Every condo, HOA and co-op community in the state of Florida has to elect a board of directors to maintain the operation and successful function of a community.
Board elections are governed by state statute, though each community decides how elections are conducted. This is a fundamental part of successful property management.
To begin with, how often must condos, HOAs or co-ops hold a board election? Attorney Eric Glazer, founding partner of the law firm of Glazer & Associates, P.A. in Fort Lauderdale, says that for all three types of communities, “Generally speaking, all elections much occur at the mandatory annual meeting of the owners. ‘Staggered terms’ are allowed, however, meaning that only some of the board positions are available because some spots were elected the previous year for a two-year term.”
Glazer says “Condominiums have a better election process than HOAs and co-ops here in Florida. In a condo, the association must mail a notice of the annual meeting at least 60 days before the election. Unit owners then have the opportunity to submit their name as a candidate. At least 14 days before the election, the association then sends out ballots to all the unit owners. These ballots are place in envelopes labeled Ballot Envelopes, but otherwise unmarked.” The ballot envelope is then placed in a larger envelope that the owner is required to sign and put their unit number. The envelopes are opened at the annual meeting after the signatures on the outer envelopes have been verified.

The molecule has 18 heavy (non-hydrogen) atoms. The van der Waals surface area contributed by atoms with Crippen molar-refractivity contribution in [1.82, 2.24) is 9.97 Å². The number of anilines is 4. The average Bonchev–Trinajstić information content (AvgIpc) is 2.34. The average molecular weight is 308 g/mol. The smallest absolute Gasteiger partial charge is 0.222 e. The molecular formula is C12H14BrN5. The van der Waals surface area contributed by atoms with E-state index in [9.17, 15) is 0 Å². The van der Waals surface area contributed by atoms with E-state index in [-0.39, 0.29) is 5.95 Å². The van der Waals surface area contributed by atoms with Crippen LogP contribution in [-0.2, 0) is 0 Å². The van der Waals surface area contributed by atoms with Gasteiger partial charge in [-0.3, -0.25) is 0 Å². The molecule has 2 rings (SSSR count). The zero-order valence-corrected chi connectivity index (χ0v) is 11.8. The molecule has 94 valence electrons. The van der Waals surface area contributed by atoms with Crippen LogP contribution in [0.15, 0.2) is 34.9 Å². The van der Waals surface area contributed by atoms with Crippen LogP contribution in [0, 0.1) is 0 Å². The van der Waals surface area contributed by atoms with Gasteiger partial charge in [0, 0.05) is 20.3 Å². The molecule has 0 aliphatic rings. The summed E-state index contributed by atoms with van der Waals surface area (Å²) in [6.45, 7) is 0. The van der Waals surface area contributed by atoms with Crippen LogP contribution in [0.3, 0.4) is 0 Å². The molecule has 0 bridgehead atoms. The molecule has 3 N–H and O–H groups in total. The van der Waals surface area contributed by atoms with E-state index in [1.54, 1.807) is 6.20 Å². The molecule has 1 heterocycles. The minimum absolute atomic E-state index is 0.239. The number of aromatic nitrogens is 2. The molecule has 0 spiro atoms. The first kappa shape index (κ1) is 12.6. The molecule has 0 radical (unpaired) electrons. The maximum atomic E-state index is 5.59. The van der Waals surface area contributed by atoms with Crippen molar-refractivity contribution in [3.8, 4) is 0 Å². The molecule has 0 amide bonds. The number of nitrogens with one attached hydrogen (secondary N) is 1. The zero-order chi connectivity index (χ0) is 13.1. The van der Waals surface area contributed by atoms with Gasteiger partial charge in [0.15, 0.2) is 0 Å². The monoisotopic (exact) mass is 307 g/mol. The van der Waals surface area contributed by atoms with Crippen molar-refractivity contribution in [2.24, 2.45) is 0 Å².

“Voting by proxy is not allowed,” Glazer continues. “A quorum of owners is not required. However, 20 percent of the owners must participate in the election for it to be valid.”
Regardless of whether your HOA uses “regular” or electronic voting, the law specifies how much notice has to be given. As we’ve mentioned, in condos, the first notice of an upcoming election must be mailed, emailed (if an electronic consent form has been received) or hand-delivered at least 60 days before the annual meeting and election. It could even be part of another form of communication, such as a newsletter.
In general, the way to avoid these problems is to inform all the unit owners of each step in the process, encourage their participation and abide by the laws and the governing documents. Whether the process used is by paper ballot, voting machine or the newfangled electronic voting, the object is the same—to ensure the well-being and smooth running of your community.